Haiku – Nature’s Poetic Voice
June 19, 2018
Haiku is simple enough for young children but complicated and intuitive enough to engage people of all ages and across cultures.
Haiku’s very short form consisting of only three lines may appear trite or non-sensical. But if that were so, it would not have endured for centuries and continue to be written in many languages and read throughout the world today.
Traditional Haiku contains 17 syllables arranged in three lines of five, seven and five syllables each. Haiku feels dream-like with most using sensory and nature-related imagery.
17th century Japanese poet, Matsuo Basho is considered the first Haiku Master. During the 20th century, poets who brought Haiku to America – Ezra Pound, William Butler Yeats, Amy Lowell, Langston Hughes, Richard Wright, Jack Kerouac and others – helped spread the form throughout the Western world.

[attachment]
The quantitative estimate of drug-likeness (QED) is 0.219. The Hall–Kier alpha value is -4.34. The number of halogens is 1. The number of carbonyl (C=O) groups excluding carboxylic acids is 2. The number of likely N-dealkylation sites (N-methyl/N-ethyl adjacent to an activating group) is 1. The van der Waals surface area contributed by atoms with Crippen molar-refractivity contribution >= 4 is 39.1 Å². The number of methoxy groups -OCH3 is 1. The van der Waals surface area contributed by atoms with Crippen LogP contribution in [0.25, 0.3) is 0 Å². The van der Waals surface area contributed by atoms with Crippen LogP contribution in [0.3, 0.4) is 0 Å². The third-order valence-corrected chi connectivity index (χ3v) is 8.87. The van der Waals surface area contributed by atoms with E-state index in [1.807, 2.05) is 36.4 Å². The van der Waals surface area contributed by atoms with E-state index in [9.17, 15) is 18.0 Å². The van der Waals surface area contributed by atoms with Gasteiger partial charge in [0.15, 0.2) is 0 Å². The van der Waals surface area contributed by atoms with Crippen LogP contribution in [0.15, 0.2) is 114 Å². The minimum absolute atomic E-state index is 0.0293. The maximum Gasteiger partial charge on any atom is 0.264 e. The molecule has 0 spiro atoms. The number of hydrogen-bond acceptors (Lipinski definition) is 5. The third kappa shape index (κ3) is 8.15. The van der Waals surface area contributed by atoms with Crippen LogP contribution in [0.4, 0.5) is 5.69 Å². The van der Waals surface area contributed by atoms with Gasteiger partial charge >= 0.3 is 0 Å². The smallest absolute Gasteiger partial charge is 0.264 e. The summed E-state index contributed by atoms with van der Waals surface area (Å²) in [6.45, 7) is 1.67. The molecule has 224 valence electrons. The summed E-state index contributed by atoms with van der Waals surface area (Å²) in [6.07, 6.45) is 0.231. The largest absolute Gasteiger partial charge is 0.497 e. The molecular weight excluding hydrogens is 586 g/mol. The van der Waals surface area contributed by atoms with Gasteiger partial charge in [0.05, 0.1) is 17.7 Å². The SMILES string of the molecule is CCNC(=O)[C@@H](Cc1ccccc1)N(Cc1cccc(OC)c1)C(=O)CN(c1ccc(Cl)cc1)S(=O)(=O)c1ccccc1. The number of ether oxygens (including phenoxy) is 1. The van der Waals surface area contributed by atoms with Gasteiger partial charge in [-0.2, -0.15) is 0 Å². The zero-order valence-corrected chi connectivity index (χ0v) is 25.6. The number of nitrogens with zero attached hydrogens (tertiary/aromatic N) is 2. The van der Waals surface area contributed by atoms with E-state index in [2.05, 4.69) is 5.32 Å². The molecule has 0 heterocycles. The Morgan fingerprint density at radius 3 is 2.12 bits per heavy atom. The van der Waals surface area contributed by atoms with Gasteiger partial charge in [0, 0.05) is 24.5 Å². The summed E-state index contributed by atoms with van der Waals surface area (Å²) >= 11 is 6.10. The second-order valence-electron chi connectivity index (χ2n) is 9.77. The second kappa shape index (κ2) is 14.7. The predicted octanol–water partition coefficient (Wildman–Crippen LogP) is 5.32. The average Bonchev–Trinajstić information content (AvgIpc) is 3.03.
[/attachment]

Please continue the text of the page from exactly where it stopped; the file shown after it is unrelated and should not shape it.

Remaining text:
One of my early encounters with Haiku was during a workshop led by David Rosen, psychiatrist, Jungian Analyst, professor and poet. He recommended keeping the spirit of Haiku by writing three short, simple lines, focusing on detail and staying with one or two natural images.
Rosen and his friend and fellow poet Joel Weishaus shared a long-distance correspondence over two years writing a weekly paragraph describing a personal issue or specific event followed by their Haiku summary. Their book, The Healing Spirit of Haiku, is drawn from their collaboration.
Rosen said, “Haiku embodies aloneness, universality, humor, simplicity, courage, freedom and love. There are no explanations, no causes, no expanded stories…forever a mystery in exactly the same way our dream images remain mysteries.”
Like Haiku, our dreams are often brief, mysterious experiences that may benefit from the practice of writing Haiku. One very simple dream I recorded in my dream journal is an example. After mulling over my dream’s images, emotions and narrative, I composed a Haiku from my associations. I share this Haiku as an example of the form.